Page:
News / Asia

War Legacy Haunts Vietnam, US Relations

US and Vietnamese officials press start button for Agent Orange clean up project in Da Nang, April 19, 2014. (Marianne Brown/VOA)
US and Vietnamese officials press start button for Agent Orange clean up project in Da Nang, April 19, 2014. (Marianne Brown/VOA)
Marianne Brown

Government officials from the U.S. and Vietnam attended a ceremony Saturday marking the next stage in the cleanup process of one of the Vietnam War's deadliest legacies - Agent Orange.

The herbicide was sprayed by the U.S. military as a defoliant to destroy jungle cover for communist troops. Its highly toxic byproduct, dioxin, has been linked to diseases such as diabetes, cancer and birth defects.

The $84 million project, officially launched in 2012, aims to clean up contaminated soil by cooking it at high temperatures.

On Saturday, a group of visiting U.S. senators and congressmen crowded together at one of 28 so-called dioxin “hotspots” in the country, the former U.S. air base at Da Nang, in central Vietnam, where Agent Orange was stored. They hit a giant start button to initiate the clean up.

Part of the water treatment system at the dioxin remediation site at U.S. airbase in Da Nang, April 19, 2014. (Marianne Brown/VOA)Part of the water treatment system at the dioxin remediation site at U.S. airbase in Da Nang, April 19, 2014. (Marianne Brown/VOA)
x
Part of the water treatment system at the dioxin remediation site at U.S. airbase in Da Nang, April 19, 2014. (Marianne Brown/VOA)
Part of the water treatment system at the dioxin remediation site at U.S. airbase in Da Nang, April 19, 2014. (Marianne Brown/VOA)

"We built a containment structure roughly the size of a football field and filled it with 45,000 cubic meters of dioxin-contaminated soil," said U.S. Ambassador to Vietnam David Shear.

"Beginning today the contaminated soil will be heated to extremely high temperatures to destroy dioxin. After approximately four months the soil will be tested to confirm that the project cleanup goals have been achieved," he said.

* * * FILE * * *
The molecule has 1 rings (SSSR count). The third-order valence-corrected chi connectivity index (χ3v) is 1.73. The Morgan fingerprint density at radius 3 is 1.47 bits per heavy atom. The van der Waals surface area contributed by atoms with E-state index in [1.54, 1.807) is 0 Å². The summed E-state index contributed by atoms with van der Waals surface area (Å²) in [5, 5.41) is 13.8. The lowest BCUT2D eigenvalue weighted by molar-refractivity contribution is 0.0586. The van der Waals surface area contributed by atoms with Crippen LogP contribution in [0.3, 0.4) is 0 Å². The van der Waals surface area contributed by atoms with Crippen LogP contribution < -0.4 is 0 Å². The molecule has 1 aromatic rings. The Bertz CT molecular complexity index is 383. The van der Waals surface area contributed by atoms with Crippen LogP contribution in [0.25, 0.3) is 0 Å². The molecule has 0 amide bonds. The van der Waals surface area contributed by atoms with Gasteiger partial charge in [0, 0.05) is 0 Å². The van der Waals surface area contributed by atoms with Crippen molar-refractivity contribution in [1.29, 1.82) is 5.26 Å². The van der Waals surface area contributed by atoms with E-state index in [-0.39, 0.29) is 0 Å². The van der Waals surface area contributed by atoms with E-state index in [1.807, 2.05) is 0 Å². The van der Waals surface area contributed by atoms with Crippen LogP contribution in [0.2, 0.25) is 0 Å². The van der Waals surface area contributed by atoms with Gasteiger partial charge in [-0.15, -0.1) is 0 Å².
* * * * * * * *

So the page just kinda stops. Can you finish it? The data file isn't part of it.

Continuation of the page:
Healing the wounds of war has been an important issue for the two countries since diplomatic relations were normalized nearly two decades ago. The cleanup has become a symbol of progress and cooperation between the two governments.

According to U.S. Senator Patrick Leahy, who led the congressional delegation, the project has four goals.

"[The first is] to eliminate the danger from dioxin to people living here. Second, to show that for so many years, the U.S. didn’t ignore this problem, we returned to take care of it. Third, our two countries can work together on an issue that for more than three decades was an obstacle for better relations. Fourth, [we want] to improve services for people with disabilities regardless of the cause, including what may have been caused by Agent Orange," Leahy said.

An environmental assessment is now being carried out at another former air base, Bien Hoa.

US avoids liability

While the U.S. continues to pump money into funding the Agent Orange cleanup and helping people with disabilities in Vietnam, Washington has never admitted liability for health problems caused by dioxin.

"America is trying to avoid all the one-to-one compensation cases by arguing the scientific basis is not clear, you have no basis, you don’t know what the genetics of the people were to begin with. That’s what a good defense lawyer would do," according to Carl Thayer, a professor at Australia's University of New South Wales.

In 2004 a group of Vietnamese took the chemical companies that produced Agent Orange to court in the U.S., but a federal judge dismissed the case on the grounds that use of the defoliant did not violate international law at the time.

The U.S. also helps in programs aimed at dealing with unexploded ordnance (UXO) and landmine contamination in Vietnam.

But neither the United States nor Vietnam has signed the 1997 Mine Ban Treaty - Vietnam citing national security concerns, especially border security.

One expert who works in the field of UXO clearance - who did not want to be named - said this is because Vietnam is reluctant to clear mines on its border with China.

While the cleanup project has prompted many to reflect on the wounds of war, Vietnam's Vice Minister of National Defense Nguyen Chi Vinh said it is an opportunity to look to the future.

He said he believed the success of the Agent Orange project lies not in the fixing of past issues, but in opening a new road for the future.

"President Obama and President Sang inaugurated the new U.S.-Vietnam comprehensive partnership last summer. I can think of no better example for our growing friendship than this project," said Ambassador Shear.

You May Like

Video Positive Messaging Helps Revamp Ethiopia's Image

In country once connected with war, poverty, famine, headlines now focus on fast-growing economy, diplomatic reputation More

Russian Activist Thinks Kremlin Ordered Nemtsov's Death

Alexei Navalny says comments of Russian liberals who think government wasn't involved are 'nonsense.' More

Video Land Disputes Rise Amid Uganda Oil Boom